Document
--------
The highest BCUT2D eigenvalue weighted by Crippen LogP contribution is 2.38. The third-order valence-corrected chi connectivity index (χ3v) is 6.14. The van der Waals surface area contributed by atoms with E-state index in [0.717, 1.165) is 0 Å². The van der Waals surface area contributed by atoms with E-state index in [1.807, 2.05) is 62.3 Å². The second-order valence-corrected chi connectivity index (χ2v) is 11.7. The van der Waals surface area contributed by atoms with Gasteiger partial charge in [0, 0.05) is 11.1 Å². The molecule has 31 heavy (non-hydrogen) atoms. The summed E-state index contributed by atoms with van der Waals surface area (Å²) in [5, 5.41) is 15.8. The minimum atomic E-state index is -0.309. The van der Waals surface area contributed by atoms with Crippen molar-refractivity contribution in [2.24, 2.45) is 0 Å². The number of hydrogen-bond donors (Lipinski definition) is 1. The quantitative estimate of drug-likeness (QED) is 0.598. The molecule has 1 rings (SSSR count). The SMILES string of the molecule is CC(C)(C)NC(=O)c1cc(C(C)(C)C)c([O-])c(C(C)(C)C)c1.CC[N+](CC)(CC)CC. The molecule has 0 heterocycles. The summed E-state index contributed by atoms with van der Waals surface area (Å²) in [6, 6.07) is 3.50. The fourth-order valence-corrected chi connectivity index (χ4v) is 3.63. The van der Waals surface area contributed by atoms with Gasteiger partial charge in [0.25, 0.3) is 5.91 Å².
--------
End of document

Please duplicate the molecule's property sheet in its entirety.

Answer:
The highest BCUT2D eigenvalue weighted by Crippen LogP contribution is 2.38. The third-order valence-corrected chi connectivity index (χ3v) is 6.14. The van der Waals surface area contributed by atoms with E-state index in [0.717, 1.165) is 0 Å². The van der Waals surface area contributed by atoms with E-state index in [1.807, 2.05) is 62.3 Å². The second-order valence-corrected chi connectivity index (χ2v) is 11.7. The van der Waals surface area contributed by atoms with Gasteiger partial charge in [0, 0.05) is 11.1 Å². The molecule has 31 heavy (non-hydrogen) atoms. The summed E-state index contributed by atoms with van der Waals surface area (Å²) in [5, 5.41) is 15.8. The minimum atomic E-state index is -0.309. The van der Waals surface area contributed by atoms with Crippen molar-refractivity contribution in [2.24, 2.45) is 0 Å². The number of hydrogen-bond donors (Lipinski definition) is 1. The quantitative estimate of drug-likeness (QED) is 0.598. The molecule has 1 rings (SSSR count). The SMILES string of the molecule is CC(C)(C)NC(=O)c1cc(C(C)(C)C)c([O-])c(C(C)(C)C)c1.CC[N+](CC)(CC)CC. The molecule has 0 heterocycles. The summed E-state index contributed by atoms with van der Waals surface area (Å²) in [6, 6.07) is 3.50. The fourth-order valence-corrected chi connectivity index (χ4v) is 3.63. The van der Waals surface area contributed by atoms with Gasteiger partial charge in [0.25, 0.3) is 5.91 Å².